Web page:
Victor Hugo's The Man Who Laughs is a good story poorly executed. Set in England c. 1700, the story revolves around the fortunes of a young man, Gwynplaine, who was surgically disfigured in infancy so that he appears always to be hideously laughi...
The Man Who Laughs (also published under the title By Order of the King from its subtitle in French ) is a novel by Victor Hugo, originally published in April 1869 under the French title L'Homme qui rit. It is "a dark novel about royal and aristocratic despotism", but Hugo intended parallels between the England depicted and the France of Louis-Philippe and the Régence.
The novel concerns the life of a young nobleman, disfigured as a child on the orders of the king, his protector and companion the vagabond philosopher Ursus and the baby girl he rescues during a storm. The action takes place in England in the late 16th and early 17th century, and is famous for the mutilated face – in a permanent laugh – of the hero, Gwynplaine. The book has inspired many artists, dramatists and film-makers.
Victor Hugo's The Man Who Laughs is a good story poorly executed. Set in England c. 1700, the story revolves around the fortunes of a young man, Gwynplaine, who was surgically disfigured in infancy so that he appears always to be hideously laughing.Victor Marie Hugo (26 February 1802 – 22 May 1885) was a French poet, novelist, and dramatist of the Romantic movement. Hugo is considered to be one of the greatest and best-known French writers. Outside France, his most famous works are the novels Les Misérables,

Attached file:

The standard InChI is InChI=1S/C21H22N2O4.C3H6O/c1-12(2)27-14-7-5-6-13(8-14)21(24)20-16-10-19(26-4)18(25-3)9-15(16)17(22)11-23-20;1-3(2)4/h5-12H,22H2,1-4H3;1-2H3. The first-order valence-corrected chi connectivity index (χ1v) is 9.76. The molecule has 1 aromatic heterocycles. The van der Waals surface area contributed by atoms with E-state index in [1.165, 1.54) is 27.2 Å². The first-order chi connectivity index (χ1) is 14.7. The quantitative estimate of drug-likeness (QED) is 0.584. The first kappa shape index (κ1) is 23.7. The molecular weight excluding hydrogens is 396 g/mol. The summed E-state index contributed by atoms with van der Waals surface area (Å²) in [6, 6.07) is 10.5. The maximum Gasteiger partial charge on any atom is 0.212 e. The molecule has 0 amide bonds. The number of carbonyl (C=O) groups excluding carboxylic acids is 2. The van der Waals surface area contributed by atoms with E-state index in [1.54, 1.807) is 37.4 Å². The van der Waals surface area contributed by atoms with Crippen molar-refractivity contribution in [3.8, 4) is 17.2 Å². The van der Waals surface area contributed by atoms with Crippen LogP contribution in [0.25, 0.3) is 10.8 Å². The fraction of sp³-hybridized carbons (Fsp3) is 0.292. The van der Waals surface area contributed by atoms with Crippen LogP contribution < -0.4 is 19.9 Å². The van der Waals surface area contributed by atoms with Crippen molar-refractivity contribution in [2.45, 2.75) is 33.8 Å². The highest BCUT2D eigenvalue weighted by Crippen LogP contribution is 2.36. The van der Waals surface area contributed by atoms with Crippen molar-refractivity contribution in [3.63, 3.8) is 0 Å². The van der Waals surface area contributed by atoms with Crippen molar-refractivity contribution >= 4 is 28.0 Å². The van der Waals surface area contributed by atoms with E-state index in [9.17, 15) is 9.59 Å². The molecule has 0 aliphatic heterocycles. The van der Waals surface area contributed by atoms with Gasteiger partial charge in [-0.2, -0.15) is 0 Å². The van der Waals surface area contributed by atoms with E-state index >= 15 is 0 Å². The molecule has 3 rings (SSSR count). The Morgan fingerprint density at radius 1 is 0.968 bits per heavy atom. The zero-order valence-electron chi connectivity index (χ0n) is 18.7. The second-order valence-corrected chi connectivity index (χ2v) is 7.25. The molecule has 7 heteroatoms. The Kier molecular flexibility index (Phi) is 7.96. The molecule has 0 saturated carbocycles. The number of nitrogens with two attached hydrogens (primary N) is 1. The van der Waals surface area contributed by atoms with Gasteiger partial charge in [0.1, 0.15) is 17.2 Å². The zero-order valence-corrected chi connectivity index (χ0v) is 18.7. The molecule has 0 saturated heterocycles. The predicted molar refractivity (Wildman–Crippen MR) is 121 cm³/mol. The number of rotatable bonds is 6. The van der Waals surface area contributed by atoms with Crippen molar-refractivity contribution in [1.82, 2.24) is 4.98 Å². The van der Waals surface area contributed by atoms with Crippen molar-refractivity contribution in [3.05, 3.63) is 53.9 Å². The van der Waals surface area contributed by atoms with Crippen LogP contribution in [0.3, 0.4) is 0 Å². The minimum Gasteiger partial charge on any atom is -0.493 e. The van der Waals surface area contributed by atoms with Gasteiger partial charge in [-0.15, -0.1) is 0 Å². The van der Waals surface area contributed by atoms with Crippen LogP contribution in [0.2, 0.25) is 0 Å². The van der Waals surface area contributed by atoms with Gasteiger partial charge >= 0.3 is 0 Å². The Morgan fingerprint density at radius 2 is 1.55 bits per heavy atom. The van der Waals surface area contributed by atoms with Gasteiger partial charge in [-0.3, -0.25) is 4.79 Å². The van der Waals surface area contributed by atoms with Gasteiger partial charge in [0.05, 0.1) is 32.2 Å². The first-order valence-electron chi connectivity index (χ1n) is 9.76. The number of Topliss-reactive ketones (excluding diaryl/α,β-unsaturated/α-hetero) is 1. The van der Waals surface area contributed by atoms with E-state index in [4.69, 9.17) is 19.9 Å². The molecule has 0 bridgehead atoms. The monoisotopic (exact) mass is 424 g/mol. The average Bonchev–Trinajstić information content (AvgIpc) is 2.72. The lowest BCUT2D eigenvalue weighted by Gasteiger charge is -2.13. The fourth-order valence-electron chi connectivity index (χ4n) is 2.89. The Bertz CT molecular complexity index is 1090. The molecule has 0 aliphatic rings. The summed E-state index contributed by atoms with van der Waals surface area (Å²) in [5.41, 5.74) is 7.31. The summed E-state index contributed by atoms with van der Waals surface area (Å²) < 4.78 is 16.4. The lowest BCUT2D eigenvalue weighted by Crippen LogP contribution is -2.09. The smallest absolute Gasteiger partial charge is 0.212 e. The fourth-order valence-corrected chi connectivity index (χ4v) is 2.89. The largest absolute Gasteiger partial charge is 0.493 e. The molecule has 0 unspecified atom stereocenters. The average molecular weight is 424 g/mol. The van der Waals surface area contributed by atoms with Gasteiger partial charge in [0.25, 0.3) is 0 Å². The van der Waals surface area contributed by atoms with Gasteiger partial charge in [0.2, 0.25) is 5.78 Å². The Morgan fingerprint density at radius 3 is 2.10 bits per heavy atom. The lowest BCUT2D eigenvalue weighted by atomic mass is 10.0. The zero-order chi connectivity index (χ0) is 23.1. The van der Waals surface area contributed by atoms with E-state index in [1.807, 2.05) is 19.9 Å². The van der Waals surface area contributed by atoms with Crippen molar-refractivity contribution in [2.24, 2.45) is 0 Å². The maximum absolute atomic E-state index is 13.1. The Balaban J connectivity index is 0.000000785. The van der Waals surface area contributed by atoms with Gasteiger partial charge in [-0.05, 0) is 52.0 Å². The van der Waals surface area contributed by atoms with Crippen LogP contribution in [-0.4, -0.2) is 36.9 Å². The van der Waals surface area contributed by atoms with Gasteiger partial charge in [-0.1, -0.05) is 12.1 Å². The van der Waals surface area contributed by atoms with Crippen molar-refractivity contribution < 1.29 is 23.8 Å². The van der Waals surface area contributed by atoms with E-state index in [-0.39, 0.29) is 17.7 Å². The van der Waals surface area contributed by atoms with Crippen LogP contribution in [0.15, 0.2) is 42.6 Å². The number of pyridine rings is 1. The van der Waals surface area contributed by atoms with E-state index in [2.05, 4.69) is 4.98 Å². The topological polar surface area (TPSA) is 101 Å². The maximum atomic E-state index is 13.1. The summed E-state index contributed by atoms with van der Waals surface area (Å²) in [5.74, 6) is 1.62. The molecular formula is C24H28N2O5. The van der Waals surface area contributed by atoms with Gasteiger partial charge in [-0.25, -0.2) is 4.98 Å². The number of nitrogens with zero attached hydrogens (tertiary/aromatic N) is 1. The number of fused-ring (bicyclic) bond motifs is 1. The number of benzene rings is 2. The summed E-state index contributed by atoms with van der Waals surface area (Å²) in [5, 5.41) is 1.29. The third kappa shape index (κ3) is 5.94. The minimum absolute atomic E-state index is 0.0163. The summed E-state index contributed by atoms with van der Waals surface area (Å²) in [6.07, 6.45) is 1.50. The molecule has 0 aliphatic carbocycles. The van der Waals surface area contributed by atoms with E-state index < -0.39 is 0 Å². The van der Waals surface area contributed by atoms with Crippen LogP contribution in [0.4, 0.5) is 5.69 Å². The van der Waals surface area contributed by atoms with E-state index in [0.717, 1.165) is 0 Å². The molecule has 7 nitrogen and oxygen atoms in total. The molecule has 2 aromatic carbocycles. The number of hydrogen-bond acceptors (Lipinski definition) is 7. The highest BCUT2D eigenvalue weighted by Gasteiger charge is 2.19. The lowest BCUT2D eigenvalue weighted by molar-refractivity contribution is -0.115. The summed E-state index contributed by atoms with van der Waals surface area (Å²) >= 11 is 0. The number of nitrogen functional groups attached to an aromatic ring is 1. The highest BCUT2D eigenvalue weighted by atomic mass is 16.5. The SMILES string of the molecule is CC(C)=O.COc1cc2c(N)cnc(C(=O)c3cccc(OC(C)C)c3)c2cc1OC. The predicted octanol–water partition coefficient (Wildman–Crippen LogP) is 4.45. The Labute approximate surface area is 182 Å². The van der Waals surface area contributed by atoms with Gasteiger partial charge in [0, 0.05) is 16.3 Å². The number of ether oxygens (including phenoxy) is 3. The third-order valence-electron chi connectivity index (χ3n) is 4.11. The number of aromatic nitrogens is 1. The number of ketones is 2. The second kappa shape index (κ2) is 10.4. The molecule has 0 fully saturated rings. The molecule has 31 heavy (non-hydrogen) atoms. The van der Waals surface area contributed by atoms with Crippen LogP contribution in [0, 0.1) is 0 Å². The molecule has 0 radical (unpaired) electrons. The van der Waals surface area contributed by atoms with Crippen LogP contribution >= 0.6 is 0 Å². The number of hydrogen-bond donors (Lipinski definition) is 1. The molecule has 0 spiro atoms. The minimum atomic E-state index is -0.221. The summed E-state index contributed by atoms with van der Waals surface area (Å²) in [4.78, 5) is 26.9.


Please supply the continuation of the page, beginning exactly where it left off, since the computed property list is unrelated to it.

1862, and The Hunchback of Notre-Dame (French: Notre-Dame de Paris), 1831. In France, Hugo is known primarily for his poetry collections, such as Les Contemplations (The Contemplations) and La Légende des siècles (The Legend of the Ages).
Hugo was at the forefront of the Romantic literary movement with his play Cromwell and drama Hernani. Many of his works have inspired music, both during his lifetime and after his death, including the musicals Les Misérables and Notre-Dame de Paris. He produced more than 4,000 drawings in his lifetime, and campaigned for social causes such as the abolition of capital punishment.
Though a committed royalist when he was young, Hugo's views changed as the decades passed, and he became a passionate supporter of republicanism; his work touches upon most of the political and social issues and the artistic trends of his time. He is buried in the Panthéon in Paris. His legacy has been honoured in many ways, including his portrait being placed on French currency.
I remember when I just started to read the book – I never imagined it would turn out to be so appealing!
The best word to describe this book is "emotional." I found the description of the relationship between Gwynplaine and the little girl really touching. Even though I wasn't familiar with this kind of feeling before, I must say I truly understood everything they felt for each other. The descriptions were written very evocatively which made it easier to read. They usually contain great comparisons which help you easily imagine what writer wanted to explain.
Also, what I found particularly interesting is the way France and England were described, and it helped me learn a lot. The age is so specifically described that I could easily imagine the streets and traditions and understand the mentality of characters in that period. I read many books related to this age, but this one in my opinion details everything in the clearest possible way.
In conclusion, I advise everyone reads this book, particularly those who have a special interest in this dark age and for those who like truly emotional love stories.
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